Cable television may promote gender equality and reduce domestic violence in rural India, according to a National Bureau of Economic Research (NBER) working paper. Women who were exposed to cable television over a 6- to 7-month period in India were less likely to report a preference for sons or complacency with domestic violence, and more likely to report autonomy in household decision-making, according to the working paper. In addition, more girls enrolled in school and fertility rates dropped.

The NBER working paper, based on surveys conducted in 2,700 households in the years 2001, 2002, and 2003, indicates that television alters behavior by exposing individuals to a new set of worldviews and lifestyles.

The researchers register the worry that part of what they are seeing is just a change in what the respondents think they are supposed to say, but they think that’s still progress. This observation may remind one of Jender’s comments about the language used to report the original finding. Is changing the language – or what counts as the right thing to say – progress?

My vote is “yes.” To make years or centuries of denigrating language publicly impermissible is a way of problematizing issues. My reasons for saying that are based on experiences with political-geographical areas where racist and sexist language and comments have not been disallowed, and the underlying attitudes remain relatively unexamined.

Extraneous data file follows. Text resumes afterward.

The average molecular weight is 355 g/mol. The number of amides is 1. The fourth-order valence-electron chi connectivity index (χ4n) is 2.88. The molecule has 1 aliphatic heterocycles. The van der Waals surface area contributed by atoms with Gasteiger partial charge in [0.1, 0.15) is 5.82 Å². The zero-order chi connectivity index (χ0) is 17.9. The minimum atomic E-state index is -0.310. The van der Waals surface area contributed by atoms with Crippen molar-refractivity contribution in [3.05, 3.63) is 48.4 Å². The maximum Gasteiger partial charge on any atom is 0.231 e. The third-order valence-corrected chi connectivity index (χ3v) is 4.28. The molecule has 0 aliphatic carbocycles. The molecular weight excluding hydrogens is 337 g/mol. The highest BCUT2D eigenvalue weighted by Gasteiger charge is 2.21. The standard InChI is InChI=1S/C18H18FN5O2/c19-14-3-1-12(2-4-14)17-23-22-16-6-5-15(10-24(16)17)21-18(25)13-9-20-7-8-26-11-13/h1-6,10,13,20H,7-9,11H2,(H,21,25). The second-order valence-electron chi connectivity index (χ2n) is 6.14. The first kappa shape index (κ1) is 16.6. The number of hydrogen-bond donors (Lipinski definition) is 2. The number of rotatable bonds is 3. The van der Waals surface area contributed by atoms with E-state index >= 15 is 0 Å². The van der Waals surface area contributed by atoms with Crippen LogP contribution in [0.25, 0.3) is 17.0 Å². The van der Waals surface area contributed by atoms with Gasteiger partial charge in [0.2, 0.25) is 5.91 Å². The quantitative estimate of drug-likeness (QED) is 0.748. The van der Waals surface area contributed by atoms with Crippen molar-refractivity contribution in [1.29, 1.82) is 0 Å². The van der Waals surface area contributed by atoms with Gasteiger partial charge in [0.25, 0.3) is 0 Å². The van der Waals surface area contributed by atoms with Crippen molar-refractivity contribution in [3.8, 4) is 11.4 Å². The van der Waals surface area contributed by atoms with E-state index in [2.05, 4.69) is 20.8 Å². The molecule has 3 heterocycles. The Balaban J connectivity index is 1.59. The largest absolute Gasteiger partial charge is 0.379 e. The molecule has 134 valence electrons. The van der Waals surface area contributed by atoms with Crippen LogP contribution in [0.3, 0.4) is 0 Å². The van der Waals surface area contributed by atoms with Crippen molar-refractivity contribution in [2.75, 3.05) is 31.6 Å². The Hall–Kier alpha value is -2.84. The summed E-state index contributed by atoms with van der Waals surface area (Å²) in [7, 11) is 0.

Changing what one will say to an interviewer may then be a start in the reexamination of views.  It is a small change, but, according to the NBER working paper, one accompanied in this case by positive changes in both girls’ schooling and fertility rates.

What do you think?

Prosperity and Sex-Selection (and Language)

A very grim story, sent by the Jender-Parents: Apparently as people in India get wealthier, sex-selective abortion is on the rise. (The older, cheaper method of female infanticide is still going strong, too, as evidenced by a recent finding of 40 female foetus and baby skulls in a well.) This article serves as a reminder of how complicated things are. Increasing prosperity: Good. Increasing access to abortion: Good. But put these in an unjust context, and the effects may not be so good. This is why it’s vital to look at the total picture, as advocates of reproductive justice urge.

(At the risk (make that ‘certainty’) of being a pedant, I can’t help but notice that the BBC article also offers some interesting linguistic tidbits:

Even though it is illegal in India for a doctor to reveal the gender of an unborn child, the law is rarely enforced.